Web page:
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Loadings of Pharmaceutical and Personal Care Products (PPCPs) and Endocrine Disrupting Chemicals (EDCs)
from Small Rural Streams into an Urban Drinking Water Source

Thomas B. Huff, Jun Liu and Gregory D. Foster


Pharmaceutical and personal care products (PPCPs) and endocrine disrupting chemicals (EDCs) have been investigated for their potential to disrupt aquatic ecosystems. Current research focuses on their potential to impact human health through incomplete removal in some drinking water treatment systems that rely on surface water sources that are also receiving sewage effluent and runoff from agricultural practices. Effective mitigation will require knowledge of existing concentrations and loadings from tributaries into drinking water supplies.

Water and suspended sediment samples were obtained on a monthly basis during storm and base flow conditions from Cedar Run and its smaller tributaries. Cedar Run is a creek that drains 242 sq km of rural Fauquier County in Virginia’s Piedmont region. The county land use consists of cattle and corn agricultural operations as well as small towns with septic tank systems. Discharge from Cedar Run has been measured at USGS gauging station number 01656000—the primary sampling location—at greater than 62 cubic meters per second. This discharge enters the Occoquon River which is the source of drinking water for Fairfax County, Virginia, an urban-suburban county with a residential population of over 1 million.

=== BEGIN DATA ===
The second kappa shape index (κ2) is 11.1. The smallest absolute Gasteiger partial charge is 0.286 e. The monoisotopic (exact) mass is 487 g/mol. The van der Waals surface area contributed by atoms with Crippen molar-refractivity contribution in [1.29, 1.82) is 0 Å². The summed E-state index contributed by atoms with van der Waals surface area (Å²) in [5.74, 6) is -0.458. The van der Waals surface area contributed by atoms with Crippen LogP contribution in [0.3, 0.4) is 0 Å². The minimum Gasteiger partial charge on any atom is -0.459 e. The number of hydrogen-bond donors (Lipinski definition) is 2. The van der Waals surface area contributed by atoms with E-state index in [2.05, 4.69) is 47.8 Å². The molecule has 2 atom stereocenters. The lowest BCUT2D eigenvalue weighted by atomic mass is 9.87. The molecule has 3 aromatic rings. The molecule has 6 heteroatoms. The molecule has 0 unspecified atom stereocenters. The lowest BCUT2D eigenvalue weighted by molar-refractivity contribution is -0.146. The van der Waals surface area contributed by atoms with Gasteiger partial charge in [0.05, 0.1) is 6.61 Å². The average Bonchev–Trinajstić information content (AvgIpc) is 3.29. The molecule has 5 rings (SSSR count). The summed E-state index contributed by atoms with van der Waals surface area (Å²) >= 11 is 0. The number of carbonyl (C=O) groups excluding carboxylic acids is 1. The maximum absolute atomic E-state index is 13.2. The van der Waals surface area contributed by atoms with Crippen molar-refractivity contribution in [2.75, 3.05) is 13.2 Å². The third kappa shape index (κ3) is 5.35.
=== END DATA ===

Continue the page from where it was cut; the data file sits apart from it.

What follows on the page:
Samples were analyzed for a suite of 50 common PPCPs and EDCs including antibiotics, estrogenic steroids and household chemicals. Extractions of dissolved phase samples were performed using Oasis solid-phase extraction cartridges (Waters Corp., Milford, MA). Extractions of filtered suspended sediments were performed using a MARS (microwave accelerated reaction system; CEM Corporation, Matthews, NC). Extracts were analyzed by a combination of GC-MS and LC-MS protocols.

Agricultural EDCs such as atrazine and its metabolites and PPCPs such as trimethoprim, sulfamethoxazole and caffeine were frequently detected in concentrations ranging from ng to ug per liter. Instantaneous and seasonally estimated loadings of detected analytes are presented here.


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